1 Way of Perfection, chapter 21.
2 Life, chapter 13.
3 Way of Perfection, chapter 30.
4 Way of Perfection, chapter 30.
7 The Ascent, Book 2, chapter 12.
8 The Ascent, Book 2, chapter 17.
9 Father GABRIEL DE SAINTE-MARIE-MADELEINE, "Carmes", Dictionnaire de Spiritualite, col. 182.
10 The Ascent, Book 2, chapter 14.
11 Ibid., 1 :14.
12 The Dark Night, 118.
13 Ibid. 1: 9.
14 The Ascent, Book 2, chapter 13.
15 The Ascent, Book 2, chapter 14.
16 Dark Night, 2 : 18.
17 Life, 11.
18 Heavenly Castle, V. Mansion, chapter 3.
19 The Dark Night, 2 : 12.
20 The Living Flame, 2 : 14.
21 Institution des premiers moines, chapter 2.
22 The Living Flame, 2 : 3.
23 The Living Flame, 3 : 3.
24 SAINT JOHN OF THE CROSS, Maxims.
Characteristics of Carmelite Spirituality.
"They were permitted, as they wished, to love in the perpetual service of the divine Master and His Virgin Mother." Thus William of Sanvic expressed himself in his Chronique which dates from the end of the thirteenth century. These words, in fact, describe Carmel's character and its object. But we must also ask whether this double object: the service of God in prayer and the honor paid our Lady is not itself understood in a way that is both general and yet specific.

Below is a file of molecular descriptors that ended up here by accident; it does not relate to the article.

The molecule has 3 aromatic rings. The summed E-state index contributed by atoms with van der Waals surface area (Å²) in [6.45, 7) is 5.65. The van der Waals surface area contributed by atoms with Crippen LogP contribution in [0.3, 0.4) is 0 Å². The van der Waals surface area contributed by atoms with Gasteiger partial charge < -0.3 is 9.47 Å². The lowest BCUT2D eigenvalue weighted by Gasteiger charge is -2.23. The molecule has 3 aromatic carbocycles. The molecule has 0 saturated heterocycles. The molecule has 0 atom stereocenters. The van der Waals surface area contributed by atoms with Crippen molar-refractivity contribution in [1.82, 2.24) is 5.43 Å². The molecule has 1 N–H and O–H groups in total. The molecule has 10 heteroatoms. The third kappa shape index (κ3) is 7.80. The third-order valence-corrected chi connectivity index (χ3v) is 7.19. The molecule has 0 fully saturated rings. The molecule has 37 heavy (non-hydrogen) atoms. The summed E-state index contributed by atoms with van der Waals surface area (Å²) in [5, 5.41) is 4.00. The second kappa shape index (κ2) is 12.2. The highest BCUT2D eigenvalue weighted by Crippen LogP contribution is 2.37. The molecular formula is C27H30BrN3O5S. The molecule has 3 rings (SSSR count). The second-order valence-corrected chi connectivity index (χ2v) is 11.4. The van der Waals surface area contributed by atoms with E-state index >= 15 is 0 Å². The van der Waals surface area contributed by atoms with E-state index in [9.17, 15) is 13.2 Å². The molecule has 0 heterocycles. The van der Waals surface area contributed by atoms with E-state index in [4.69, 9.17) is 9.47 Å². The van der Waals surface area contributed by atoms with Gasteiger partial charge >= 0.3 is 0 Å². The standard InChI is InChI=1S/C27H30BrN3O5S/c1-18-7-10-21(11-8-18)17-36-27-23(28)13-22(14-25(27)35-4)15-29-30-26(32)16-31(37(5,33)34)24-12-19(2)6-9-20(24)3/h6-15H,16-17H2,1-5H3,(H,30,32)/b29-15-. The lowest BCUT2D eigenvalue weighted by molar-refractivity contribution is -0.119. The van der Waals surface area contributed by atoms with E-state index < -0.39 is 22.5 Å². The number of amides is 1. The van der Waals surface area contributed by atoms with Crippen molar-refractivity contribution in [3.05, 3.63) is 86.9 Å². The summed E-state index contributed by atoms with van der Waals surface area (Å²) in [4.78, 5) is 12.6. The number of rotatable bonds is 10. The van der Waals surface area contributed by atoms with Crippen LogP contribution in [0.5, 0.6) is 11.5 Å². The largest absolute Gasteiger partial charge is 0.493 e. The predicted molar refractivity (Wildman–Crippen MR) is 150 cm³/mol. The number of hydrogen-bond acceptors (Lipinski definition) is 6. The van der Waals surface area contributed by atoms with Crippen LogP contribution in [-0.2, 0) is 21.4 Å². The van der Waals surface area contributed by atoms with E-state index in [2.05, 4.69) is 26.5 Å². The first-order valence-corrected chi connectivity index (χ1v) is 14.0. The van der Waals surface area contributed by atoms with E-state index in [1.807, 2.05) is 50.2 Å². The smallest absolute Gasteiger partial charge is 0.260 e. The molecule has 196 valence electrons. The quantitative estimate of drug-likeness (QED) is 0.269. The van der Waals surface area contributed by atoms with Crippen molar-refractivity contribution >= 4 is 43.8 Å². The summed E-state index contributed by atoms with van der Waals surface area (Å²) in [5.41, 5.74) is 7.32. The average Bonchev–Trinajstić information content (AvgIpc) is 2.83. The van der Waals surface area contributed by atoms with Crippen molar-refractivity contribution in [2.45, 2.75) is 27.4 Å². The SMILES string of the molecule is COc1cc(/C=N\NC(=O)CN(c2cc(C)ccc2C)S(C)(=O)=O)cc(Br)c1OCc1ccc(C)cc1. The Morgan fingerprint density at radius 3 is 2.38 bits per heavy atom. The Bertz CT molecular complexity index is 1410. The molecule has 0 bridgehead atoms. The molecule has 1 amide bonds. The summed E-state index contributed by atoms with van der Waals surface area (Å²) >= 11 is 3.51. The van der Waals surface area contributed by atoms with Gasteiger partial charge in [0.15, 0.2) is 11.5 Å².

Contemplation is a reality belonging to a well defined order. It supposes, as Carmel has always understood, certain conditions of silence, solitude, recollection. It supposes, too, deep interior detachment. While Saint Teresa recalls that "he who has God has all things, God alone suffices", Saint John of the Cross leads us to the summit of the mountain through a succession of nothings... "and on the mountain nothing". He exacts an integral, spiritual poverty, necessary to one who wishes to enter into the possession of the All.